How about you?  Any Scandinavian-themed reading recommendations?

 

(This post contains affiliate links to Powell’s Books.)

 

A Scandinavian Dream: Ideas For Staying Happy This Winter

Ideas for staying happy this winter

Mosier, OR

It has honestly been a winter wonderland around here this week, with bright sun, glittering snow and afternoons spent sledding on the driveway.  But I know the harsh reality of winter will eventually set in, with prolonged stretches of the cold, gray and gloomy.  The mood around here tends to drop with the temperature, so I’ve always wondered how the Nordic countries, with their ridiculously short days and icy temps, always seem to top the World Happiness Report.  So I turned to the Interwebs to figure out why.

Not surprisingly, things like a high GDP per capita, universal healthcare, generous parental leave and gender equality play a big role.  While it’s interesting to consider how these ideas might apply to organizational management, I was really looking for tangible things I could implement to boost my family’s happiness this winter.  Here’s what I found:

Maximize natural light.  Scandinavian interior design is known for its clean lines, white-washed woods and large, curtain-free windows.  The reason?  Light.  We’re generally more alert, productive and happy when our indoor time allows for ample natural light.

Get outside.  Scandinavians don’t let the cold trap them inside.  They just bundle up and get out there.  Kids are encouraged to play outside every day and even babies are left outside to nap in their prams at surprisingly low temperatures.  Biking to school or work is common in cities like Copenhagen and the vast majority of bikers continue to get out even during the winter’s coldest months.

Enjoy some carbs.  All that hiking, biking and playing in freezing temps will burn a lot of calories.  Which means you can compensate with lovely baked goods.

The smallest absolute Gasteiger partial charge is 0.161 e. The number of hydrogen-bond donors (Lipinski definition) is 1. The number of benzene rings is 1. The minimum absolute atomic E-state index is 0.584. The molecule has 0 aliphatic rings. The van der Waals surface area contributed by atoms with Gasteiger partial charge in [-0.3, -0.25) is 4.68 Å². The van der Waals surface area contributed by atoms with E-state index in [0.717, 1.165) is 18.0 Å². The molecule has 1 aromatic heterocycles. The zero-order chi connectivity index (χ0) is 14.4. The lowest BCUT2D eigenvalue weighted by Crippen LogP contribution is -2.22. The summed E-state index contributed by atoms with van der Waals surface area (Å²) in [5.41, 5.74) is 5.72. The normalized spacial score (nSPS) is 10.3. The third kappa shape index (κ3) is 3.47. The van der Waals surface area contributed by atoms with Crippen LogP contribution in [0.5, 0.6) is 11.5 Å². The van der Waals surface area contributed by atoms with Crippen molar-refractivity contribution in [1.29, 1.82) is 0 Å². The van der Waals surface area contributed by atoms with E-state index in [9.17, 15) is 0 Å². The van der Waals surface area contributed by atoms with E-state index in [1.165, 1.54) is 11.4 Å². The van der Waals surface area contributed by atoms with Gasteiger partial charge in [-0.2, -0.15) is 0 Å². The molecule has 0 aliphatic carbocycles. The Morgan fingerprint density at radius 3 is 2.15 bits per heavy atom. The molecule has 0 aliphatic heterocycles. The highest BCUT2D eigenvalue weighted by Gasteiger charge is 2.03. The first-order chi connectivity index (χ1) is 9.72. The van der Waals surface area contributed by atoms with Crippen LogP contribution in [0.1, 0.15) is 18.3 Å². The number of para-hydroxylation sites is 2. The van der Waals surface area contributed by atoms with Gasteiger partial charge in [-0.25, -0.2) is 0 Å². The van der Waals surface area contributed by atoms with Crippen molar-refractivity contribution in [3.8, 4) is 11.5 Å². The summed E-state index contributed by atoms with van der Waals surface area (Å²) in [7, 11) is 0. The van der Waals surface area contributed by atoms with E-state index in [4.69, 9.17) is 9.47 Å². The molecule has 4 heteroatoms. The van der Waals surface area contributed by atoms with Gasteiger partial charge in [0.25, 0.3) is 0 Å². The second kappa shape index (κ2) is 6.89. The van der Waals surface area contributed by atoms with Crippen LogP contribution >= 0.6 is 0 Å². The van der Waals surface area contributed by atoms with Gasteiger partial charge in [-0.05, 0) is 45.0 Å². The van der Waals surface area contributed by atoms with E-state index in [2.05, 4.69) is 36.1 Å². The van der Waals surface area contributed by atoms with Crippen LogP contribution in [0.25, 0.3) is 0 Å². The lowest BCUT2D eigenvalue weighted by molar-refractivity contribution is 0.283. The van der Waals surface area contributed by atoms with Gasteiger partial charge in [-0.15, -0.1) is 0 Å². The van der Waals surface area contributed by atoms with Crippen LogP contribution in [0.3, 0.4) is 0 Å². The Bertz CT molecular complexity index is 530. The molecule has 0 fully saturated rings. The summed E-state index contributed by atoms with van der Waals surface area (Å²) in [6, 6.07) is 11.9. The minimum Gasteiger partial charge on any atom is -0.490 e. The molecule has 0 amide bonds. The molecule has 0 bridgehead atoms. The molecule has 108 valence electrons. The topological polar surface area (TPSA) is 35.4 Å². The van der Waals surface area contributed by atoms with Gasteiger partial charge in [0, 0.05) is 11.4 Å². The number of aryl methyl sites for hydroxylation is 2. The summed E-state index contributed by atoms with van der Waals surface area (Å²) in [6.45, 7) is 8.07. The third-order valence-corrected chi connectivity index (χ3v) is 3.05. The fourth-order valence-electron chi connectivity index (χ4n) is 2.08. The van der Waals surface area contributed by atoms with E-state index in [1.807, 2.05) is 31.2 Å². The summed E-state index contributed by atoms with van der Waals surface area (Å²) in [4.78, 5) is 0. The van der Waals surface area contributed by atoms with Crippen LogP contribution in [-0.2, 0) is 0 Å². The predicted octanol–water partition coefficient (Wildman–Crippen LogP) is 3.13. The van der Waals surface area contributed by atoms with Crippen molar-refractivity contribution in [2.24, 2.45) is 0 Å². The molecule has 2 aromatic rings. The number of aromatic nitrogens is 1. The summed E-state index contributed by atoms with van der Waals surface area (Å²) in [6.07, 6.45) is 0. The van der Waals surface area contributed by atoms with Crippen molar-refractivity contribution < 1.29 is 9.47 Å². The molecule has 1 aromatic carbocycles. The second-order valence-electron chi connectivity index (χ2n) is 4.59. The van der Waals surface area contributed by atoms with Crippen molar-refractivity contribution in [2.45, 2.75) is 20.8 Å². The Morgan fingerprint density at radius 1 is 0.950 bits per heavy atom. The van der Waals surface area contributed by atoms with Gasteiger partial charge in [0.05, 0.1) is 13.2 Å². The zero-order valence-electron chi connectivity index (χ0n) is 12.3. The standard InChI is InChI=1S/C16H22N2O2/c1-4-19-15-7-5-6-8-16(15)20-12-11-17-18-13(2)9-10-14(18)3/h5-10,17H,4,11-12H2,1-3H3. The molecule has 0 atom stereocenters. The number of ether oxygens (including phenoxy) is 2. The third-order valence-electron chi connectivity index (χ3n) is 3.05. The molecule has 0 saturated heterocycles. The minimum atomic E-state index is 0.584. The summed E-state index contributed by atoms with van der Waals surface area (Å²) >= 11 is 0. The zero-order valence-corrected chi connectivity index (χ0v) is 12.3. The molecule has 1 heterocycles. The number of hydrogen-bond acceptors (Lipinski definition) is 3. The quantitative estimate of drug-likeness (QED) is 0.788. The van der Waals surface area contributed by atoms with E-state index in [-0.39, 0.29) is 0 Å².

Volunteer your time.  It seems that Nordic folk volunteer quite a lot, which contributes to a sense of belonging and collective responsibility.  Feeling connected and purposeful leads to greater happiness.  And volunteering generally requires getting out of the house, which fights those cabin-fever induced doldrums.

Get cozy.  While getting out is important, staying in and cuddling by the fire has its benefits too.  The Danish have a term, “hygge“, that loosely translates to “coziness” but encompasses a broader sense of sanctuary, community and closeness.  It’s about creating time and space to enjoy the moment and spend quality time with family and friends.  Crackling fires, warm candlelight and comfortable spaces are key.

 

How about you?  What do you do to combat the winter blues?

 

On optimism.

Sunrise by Nigel Howe

Do you write down your long-term goals?  Productivity gurus recommend separating our to-do lists into daily tasks, mid-range projects and long-term objectives (think: operational, tactical and strategic) and we all know writing down our goals keeps us focused, organized and accountable.  But did you know it can also make you feel more optimistic?

In her book The How of Happiness, Sonja Lyubomirsky explains how recording our dreams in a “Best Possible Selves” diary can help us feel more positive and improve both our mental and physical well-being.  Writing down our vision of ourselves in 5 or 10 years helps us define our values and our identity.  You get a happiness boost from anticipation, and having a mental image of yourself living your best life helps you stay optimistic about the future.

Other ideas on managing your long-term goals:

 

You might also like:

Notes To Self: Tracking Your Deliberate Practice

 

This post contains affiliate links to Powell’s Books.

(Photo by Nigel Howe via Flickr, licensed under Creative Commons)